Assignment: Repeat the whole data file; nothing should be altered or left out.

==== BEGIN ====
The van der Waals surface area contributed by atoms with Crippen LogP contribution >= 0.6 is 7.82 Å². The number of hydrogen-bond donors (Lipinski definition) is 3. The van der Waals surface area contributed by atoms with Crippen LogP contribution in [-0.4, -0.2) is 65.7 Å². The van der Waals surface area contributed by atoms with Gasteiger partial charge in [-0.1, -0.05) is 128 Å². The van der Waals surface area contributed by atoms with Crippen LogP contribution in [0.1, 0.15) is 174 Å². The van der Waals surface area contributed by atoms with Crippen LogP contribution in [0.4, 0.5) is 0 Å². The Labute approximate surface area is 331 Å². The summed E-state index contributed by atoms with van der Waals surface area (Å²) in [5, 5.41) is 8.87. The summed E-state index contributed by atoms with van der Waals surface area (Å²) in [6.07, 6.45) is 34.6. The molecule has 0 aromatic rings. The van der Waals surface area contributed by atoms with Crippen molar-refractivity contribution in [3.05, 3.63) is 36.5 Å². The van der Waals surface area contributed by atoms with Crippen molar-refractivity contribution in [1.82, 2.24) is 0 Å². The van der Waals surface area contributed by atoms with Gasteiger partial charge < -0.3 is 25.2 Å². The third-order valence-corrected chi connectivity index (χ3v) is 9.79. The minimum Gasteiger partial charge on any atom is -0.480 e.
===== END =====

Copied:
The van der Waals surface area contributed by atoms with Crippen LogP contribution >= 0.6 is 7.82 Å². The number of hydrogen-bond donors (Lipinski definition) is 3. The van der Waals surface area contributed by atoms with Crippen LogP contribution in [-0.4, -0.2) is 65.7 Å². The van der Waals surface area contributed by atoms with Gasteiger partial charge in [-0.1, -0.05) is 128 Å². The van der Waals surface area contributed by atoms with Crippen LogP contribution in [0.1, 0.15) is 174 Å². The van der Waals surface area contributed by atoms with Crippen LogP contribution in [0.4, 0.5) is 0 Å². The Labute approximate surface area is 331 Å². The summed E-state index contributed by atoms with van der Waals surface area (Å²) in [5, 5.41) is 8.87. The summed E-state index contributed by atoms with van der Waals surface area (Å²) in [6.07, 6.45) is 34.6. The molecule has 0 aromatic rings. The van der Waals surface area contributed by atoms with Crippen molar-refractivity contribution in [3.05, 3.63) is 36.5 Å². The van der Waals surface area contributed by atoms with Crippen molar-refractivity contribution in [1.82, 2.24) is 0 Å². The van der Waals surface area contributed by atoms with Gasteiger partial charge < -0.3 is 25.2 Å². The third-order valence-corrected chi connectivity index (χ3v) is 9.79. The minimum Gasteiger partial charge on any atom is -0.480 e.